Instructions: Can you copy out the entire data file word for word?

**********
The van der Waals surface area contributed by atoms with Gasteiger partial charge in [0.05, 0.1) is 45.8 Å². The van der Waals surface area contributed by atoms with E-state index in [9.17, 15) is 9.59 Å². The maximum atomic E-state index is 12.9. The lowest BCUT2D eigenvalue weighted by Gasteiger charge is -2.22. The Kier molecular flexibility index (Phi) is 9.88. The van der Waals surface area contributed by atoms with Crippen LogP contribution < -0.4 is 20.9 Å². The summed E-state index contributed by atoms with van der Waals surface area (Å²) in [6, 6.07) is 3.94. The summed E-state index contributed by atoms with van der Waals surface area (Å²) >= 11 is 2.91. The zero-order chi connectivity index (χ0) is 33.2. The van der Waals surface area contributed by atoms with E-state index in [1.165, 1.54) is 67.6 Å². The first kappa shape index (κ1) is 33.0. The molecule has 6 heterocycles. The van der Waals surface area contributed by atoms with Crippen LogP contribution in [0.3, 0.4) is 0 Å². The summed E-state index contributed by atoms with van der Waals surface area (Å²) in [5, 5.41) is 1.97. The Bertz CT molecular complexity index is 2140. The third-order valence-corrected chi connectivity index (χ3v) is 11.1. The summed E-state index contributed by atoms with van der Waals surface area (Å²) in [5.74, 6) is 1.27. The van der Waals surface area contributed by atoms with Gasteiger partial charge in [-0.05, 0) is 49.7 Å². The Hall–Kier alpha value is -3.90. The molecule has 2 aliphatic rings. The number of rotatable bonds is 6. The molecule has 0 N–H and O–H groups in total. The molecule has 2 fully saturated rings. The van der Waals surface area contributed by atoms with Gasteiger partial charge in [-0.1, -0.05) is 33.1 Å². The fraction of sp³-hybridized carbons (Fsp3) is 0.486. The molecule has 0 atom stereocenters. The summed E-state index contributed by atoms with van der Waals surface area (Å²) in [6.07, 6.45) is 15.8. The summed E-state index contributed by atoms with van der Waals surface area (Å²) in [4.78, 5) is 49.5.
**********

The van der Waals surface area contributed by atoms with Gasteiger partial charge in [0.05, 0.1) is 45.8 Å². The van der Waals surface area contributed by atoms with E-state index in [9.17, 15) is 9.59 Å². The maximum atomic E-state index is 12.9. The lowest BCUT2D eigenvalue weighted by Gasteiger charge is -2.22. The Kier molecular flexibility index (Phi) is 9.88. The van der Waals surface area contributed by atoms with Crippen LogP contribution < -0.4 is 20.9 Å². The summed E-state index contributed by atoms with van der Waals surface area (Å²) in [6, 6.07) is 3.94. The summed E-state index contributed by atoms with van der Waals surface area (Å²) >= 11 is 2.91. The zero-order chi connectivity index (χ0) is 33.2. The van der Waals surface area contributed by atoms with E-state index in [1.165, 1.54) is 67.6 Å². The first kappa shape index (κ1) is 33.0. The molecule has 6 heterocycles. The van der Waals surface area contributed by atoms with Crippen LogP contribution in [0.3, 0.4) is 0 Å². The summed E-state index contributed by atoms with van der Waals surface area (Å²) in [5, 5.41) is 1.97. The Bertz CT molecular complexity index is 2140. The third-order valence-corrected chi connectivity index (χ3v) is 11.1. The summed E-state index contributed by atoms with van der Waals surface area (Å²) in [5.74, 6) is 1.27. The van der Waals surface area contributed by atoms with Gasteiger partial charge in [-0.05, 0) is 49.7 Å². The Hall–Kier alpha value is -3.90. The molecule has 2 aliphatic rings. The number of rotatable bonds is 6. The molecule has 0 N–H and O–H groups in total. The molecule has 2 fully saturated rings. The van der Waals surface area contributed by atoms with Gasteiger partial charge in [-0.1, -0.05) is 33.1 Å². The fraction of sp³-hybridized carbons (Fsp3) is 0.486. The molecule has 0 atom stereocenters. The summed E-state index contributed by atoms with van der Waals surface area (Å²) in [6.07, 6.45) is 15.8. The summed E-state index contributed by atoms with van der Waals surface area (Å²) in [4.78, 5) is 49.5.